One of the most complicated questions that I receive from people in distress, on all parts of the limerence spectrum, is “should I fight for them?”
In this scenario, “them” could be an unfaithful spouse, an ex, an LO who has lost interest, an LO who never showed any interest, or that perennially broad category: Other.
Regardless, the person in distress is losing someone they are emotionally bonded to, and doesn’t know how – or even whether – to pull them back.
It’s a question that is both simple and difficult to answer. The simple answer is “I don’t know,” because obviously the details of every individual case are unique and only the people involved know the true particulars. They may not agree on those particulars, but a stranger on the internet clearly knows even less about the complex and quirky specifics.
The difficult answer, though, is that the question itself does imply that there is a larger truth lurking behind all the personal details. Is “fighting for someone” good or bad as a general principle?
It’s a really thorny issue, this one. My gut instinct is “you shouldn’t have to fight. If someone doesn’t enthusiastically want to be with you, then you are better off letting them go, and finding someone who does.” The problem with such an absolutist view, though, is that it’s trivial to think of exceptions.
What if you have been distant and distracted for a while and – bluntly – a bad partner? Should they stick with you regardless, or is it reasonable to expect you to up your game to win them back? What if they have been seduced by a predatory LO who played on their insecurities? Sure, they need to take responsibility for that, but if you think someone you love is being manipulated do you just shrug and say “bad luck weakling, you were played, and I’m off”?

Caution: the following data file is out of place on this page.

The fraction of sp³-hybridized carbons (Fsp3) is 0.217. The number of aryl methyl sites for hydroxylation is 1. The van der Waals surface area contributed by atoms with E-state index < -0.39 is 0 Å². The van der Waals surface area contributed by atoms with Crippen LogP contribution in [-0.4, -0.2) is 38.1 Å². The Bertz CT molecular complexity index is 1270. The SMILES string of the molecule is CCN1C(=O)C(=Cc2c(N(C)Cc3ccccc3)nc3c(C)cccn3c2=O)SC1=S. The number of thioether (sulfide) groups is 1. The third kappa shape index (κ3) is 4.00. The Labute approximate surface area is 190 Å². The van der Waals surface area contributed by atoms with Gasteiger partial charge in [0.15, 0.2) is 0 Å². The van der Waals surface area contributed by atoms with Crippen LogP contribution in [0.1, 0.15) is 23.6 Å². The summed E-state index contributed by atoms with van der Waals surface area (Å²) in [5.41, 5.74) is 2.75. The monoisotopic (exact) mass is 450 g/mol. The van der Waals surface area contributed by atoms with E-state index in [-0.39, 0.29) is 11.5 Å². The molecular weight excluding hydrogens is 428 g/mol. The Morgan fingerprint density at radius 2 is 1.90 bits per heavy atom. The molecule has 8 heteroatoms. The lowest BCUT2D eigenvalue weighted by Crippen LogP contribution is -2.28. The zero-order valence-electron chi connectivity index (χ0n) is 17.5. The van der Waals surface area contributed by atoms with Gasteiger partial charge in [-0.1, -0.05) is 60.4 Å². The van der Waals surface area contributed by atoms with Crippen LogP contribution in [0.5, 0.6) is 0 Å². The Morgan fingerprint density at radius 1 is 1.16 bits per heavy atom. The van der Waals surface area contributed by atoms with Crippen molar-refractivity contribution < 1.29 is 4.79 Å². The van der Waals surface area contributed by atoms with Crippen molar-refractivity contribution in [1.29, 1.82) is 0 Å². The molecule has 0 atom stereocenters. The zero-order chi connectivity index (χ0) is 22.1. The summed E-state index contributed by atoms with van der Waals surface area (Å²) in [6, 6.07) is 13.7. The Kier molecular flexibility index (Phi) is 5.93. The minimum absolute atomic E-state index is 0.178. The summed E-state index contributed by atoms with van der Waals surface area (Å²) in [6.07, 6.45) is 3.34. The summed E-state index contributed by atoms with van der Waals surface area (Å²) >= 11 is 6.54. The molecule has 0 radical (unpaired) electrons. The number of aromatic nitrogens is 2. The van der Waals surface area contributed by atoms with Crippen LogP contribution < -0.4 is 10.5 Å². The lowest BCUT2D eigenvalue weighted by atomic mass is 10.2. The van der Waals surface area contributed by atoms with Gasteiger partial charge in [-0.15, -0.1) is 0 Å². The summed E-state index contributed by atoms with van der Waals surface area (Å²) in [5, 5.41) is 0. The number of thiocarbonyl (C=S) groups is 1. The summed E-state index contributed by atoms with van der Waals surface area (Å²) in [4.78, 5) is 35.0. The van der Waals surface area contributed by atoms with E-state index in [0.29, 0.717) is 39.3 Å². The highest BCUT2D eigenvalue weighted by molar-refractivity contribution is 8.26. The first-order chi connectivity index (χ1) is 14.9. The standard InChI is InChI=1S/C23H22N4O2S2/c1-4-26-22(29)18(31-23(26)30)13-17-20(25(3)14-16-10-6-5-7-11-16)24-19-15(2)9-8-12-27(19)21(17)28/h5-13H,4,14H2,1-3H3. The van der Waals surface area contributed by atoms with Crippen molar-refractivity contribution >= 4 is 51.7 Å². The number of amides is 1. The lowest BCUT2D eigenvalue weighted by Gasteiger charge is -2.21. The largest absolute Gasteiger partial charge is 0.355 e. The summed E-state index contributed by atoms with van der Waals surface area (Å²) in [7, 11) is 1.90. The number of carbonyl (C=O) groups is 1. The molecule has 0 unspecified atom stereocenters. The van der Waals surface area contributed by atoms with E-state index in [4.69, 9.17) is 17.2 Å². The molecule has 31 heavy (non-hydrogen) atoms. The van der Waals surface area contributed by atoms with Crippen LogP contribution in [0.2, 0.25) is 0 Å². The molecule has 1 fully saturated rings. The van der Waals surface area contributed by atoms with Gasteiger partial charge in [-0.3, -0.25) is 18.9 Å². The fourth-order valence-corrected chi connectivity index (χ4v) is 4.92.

Essentially, the problem I have with this question is that any answer I can come up with tends to generate as many exceptions as solutions.
Yes – you should fight for your marriage!
OK, but he has been serially unfaithful and given me an STD
No – stop fighting a lost cause!
OK, but she does genuinely seem conflicted and we had an amazing day with the kids yesterday and I’d be heartbroken to lose our family.
Yes – faint heart never won fair maiden!
OK, but I think she stole some money from me last week
No – he doesn’t deserve you!
OK, but he might just be finding it hard to commit after the death of his first wife.
So, today’s questions for the community are these: is it futile to try and find some guiding principles for this question? Can we find a rule of thumb? What are your definite YES or NO scenarios?
To kick off the discussion, my starting point is usually “is this being driven by anxious fear of loss, or by a purposeful vision of a better future?”
I’d usually start with inward reflection, rather than analysing the circumstances.